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A petition is submitted, possibly delaying Kerrville public safety project

With 5% of voters needed, group may force a vote on bonds to pay for new building to house police department, fire administration and municipal court

Kerrville's plans to build a new public safety complex to house the police department, fire administration and municipal court hit a snag Tuesday after a citizens group filed a petition to force an election on how to pay for the project.

In a news release, city officials said the earliest they can call a special election for a bond vote is May of 2022 — potentially delaying the project by nearly a year

Let Us Vote Kerrville, which has routinely challenged the City Council on the city's debt, needed 5% of the city's more than 16,000 voters to force a general obligation bond election. All the group needed was 825 registered voters to stop the city from issuing certificates of obligation. The city still has to verify the signatures of those who live within the city limits. The city said it would verify the petition by Aug. 23.

The development didn't sit well with some members of the City Council.

"We are ready to move on this building," Place 3 Councilwoman Judy Eychner said. "Putting it off six or eight months is not good in my book."

Councilwoman Kim Clarkson said Wednesday morning she's heard comments that a new police station is not needed. "I find that problematic," Clarkson said.

The city planned to issue about $7 million in debt to begin the project. An additional $10 million would be required to complete the facility. For more than a year, city officials have worked on ways to replace the aging police headquarters, which once housed a bus station.

But the debt battles have been raging in Council meetings for some time. Citing the city's $65 million debt as an example of poor management, Let Us Vote Kerrville was able to hammer down on the city by questioning its financial acumen and priorities.

However, the group also played loose with the facts. For example, more than $40 million of the long-term debt paid for city water infrastructure, paid down by water and sewer fees. The group said certificates of obligation were for "emergencies," another issue that is in dispute. The group also suggested that Mayor Bill Blackburn re-prioritized funds for quality-of-life projects, including the extension of the Guadalupe River Trail and the sports park. Sales tax revenue, overseen by the Kerrville Economic Improvement Corp., helps pay for those projects.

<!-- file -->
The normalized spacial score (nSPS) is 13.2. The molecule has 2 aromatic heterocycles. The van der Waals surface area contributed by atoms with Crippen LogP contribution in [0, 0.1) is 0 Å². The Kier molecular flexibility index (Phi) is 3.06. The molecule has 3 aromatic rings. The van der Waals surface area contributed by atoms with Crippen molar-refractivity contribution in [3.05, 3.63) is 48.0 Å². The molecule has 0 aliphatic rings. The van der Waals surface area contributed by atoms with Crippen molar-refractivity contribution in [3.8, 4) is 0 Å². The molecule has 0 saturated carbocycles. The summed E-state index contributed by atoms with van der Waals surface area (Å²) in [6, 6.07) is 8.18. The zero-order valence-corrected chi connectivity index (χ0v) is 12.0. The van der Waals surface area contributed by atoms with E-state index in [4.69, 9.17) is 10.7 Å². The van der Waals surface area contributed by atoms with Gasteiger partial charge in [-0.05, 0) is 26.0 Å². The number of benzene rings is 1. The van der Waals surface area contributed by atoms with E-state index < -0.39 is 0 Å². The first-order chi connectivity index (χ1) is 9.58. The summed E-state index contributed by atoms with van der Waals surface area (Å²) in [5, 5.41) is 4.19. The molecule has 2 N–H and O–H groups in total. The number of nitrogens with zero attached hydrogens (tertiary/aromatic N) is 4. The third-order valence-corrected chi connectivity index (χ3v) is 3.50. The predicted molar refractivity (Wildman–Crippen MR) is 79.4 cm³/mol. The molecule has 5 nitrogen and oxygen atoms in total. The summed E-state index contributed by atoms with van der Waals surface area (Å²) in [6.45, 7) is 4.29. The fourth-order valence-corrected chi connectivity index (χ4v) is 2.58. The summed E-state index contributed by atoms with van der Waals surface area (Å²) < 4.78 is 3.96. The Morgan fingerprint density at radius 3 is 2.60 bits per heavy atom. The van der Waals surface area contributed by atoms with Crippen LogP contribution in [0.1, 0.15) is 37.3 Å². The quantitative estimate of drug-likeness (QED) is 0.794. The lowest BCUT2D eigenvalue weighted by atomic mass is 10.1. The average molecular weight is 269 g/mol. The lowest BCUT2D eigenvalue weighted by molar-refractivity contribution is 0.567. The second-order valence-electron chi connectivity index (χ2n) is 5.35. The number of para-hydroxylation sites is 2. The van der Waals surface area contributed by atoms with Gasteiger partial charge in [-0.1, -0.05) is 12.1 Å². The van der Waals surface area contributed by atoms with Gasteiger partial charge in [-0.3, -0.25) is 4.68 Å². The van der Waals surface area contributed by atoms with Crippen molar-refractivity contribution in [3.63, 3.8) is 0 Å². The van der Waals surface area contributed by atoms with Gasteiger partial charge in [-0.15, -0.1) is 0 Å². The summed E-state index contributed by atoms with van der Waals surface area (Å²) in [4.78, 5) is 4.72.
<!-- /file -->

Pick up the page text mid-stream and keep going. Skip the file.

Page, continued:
The battle over certificates of obligation has been simmering since last year when it was a campaign issue in the race for mayor and later when Roman Garcia won a seat on the City Council in May. The city's past issuance of certificates of obligation paid for road and drainage improvements, and the city has also refinanced debt to take advantage of low-interest rates.

Garcia issued a press release about the petition but declined to answer two specific questions from The Lead.

"I am unable to answer these questions because I have not seen the total project in the form of a CO or a GO," Garcia said via email.

The questions were:

  • By not issuing the COs, the city will need to have a special election sometime in 2022. Is this an unnecessary delay to addressing the needs of public safety?
  • Also, switching to a GO bond, at least from our understanding, puts the impetus directly on the voters through property taxes. Do you think there will be a requirement to raise taxes to pay for this project fully?

Garcia, however, offered praise of the effort to put it before voters.

"As always, I am a strong advocate for community involvement and awareness regarding city business," Garcia said via a press release. "I am pleased to see the citizens who became involved and voiced their opinions both for and against the use of COs for this project."

Texas Comptroller's Office explained issuance of certificates of obligation this way: "Given their streamlined adoption process, COs can be particularly attractive when a local government wishes to, for example, take quick advantage of lower interest rates, purchase a newly available property or come into compliance with a federal or state regulation."

With an AA credit rating, low interest rates and increased property values, Kerrville leaders said they were positioned to pay that down from existing revenue without raising property taxes. However, a general obligation bond may require increased tax rates because the bond requires repayment through property taxes. An exception would be school construction funding, which is backed by oil and gas royalties.


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